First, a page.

Directed by: Jiang Wen, Mira Nair, Shunji Iwai, Yvan Attal, Brett Ratner, Allen Hughes, Shekhar Kapur, Natalie Portman, Fatih Akin, Joshua Marston and Randy Balsmeyer
Written by: full list here
Full credits from IMDb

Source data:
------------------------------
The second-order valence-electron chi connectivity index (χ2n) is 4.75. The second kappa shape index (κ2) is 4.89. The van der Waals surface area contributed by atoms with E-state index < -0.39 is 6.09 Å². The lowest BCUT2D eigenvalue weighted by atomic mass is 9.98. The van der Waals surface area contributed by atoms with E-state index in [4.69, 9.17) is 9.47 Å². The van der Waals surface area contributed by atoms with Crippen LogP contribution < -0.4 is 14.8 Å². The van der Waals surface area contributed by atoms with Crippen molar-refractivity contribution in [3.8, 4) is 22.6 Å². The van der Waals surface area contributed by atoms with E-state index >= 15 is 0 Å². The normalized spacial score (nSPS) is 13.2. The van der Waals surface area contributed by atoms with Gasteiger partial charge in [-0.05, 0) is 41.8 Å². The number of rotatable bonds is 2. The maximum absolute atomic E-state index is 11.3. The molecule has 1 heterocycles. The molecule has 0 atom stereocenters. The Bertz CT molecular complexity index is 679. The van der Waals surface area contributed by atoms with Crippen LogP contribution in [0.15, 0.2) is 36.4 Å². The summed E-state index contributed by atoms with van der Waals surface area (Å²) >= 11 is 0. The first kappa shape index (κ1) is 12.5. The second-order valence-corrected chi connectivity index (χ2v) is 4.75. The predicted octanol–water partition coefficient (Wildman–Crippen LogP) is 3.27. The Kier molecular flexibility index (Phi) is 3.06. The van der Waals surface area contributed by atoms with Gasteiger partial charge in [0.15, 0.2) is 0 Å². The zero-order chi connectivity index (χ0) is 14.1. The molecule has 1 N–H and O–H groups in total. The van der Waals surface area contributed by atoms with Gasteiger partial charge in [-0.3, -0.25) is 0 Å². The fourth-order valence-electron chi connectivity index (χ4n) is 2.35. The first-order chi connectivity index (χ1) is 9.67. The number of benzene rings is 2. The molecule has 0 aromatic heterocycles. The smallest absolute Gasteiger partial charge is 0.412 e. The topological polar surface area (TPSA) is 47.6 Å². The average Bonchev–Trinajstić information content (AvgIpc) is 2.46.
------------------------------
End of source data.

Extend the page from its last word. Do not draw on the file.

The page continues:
New York ought to appear in quotes in the title of New York, I Love You, an omnibus film about the Big Apple from the producers of Paris, Je T'Aime, because so few of the interwoven segments that make up the film have a genuine New York sensibility. This isn't a film by and for New Yorkers, a series of love letters from hometowners and transplants; it's a shallow portrait sketched by casual admirers, outsiders looking in through cliché-tinted lenses. In the first segment, by director Jiang Wen, two characters enjoy a few cigarettes while sitting at a bar. Um, been to the city in the last eight years, Wen? Part of the problem is that so many of the directors who participated are foreigners and non-natives—the last time some producers wanted to make a collection of New York-based shorts, they hired Francis Ford Coppola, Martin Scorsese and Woody Allen—whose portrayals of the city seem filtered through a tourist's sensibility; they're filmmakers who think that if they just get off Broadway or ride over the Manhattan Bridge, that they've discovered the Real New York. Yet half the film is set in taxis; the other half split between Central Park and West Village bars and cafes. New York is... foreigners who get along! Or, tormented artists! Or, brooding lovers on the subway! Or, any number of other tired stereotypes (an infinite playlist, perhaps?) gleaned mostly from other mediocre movies.
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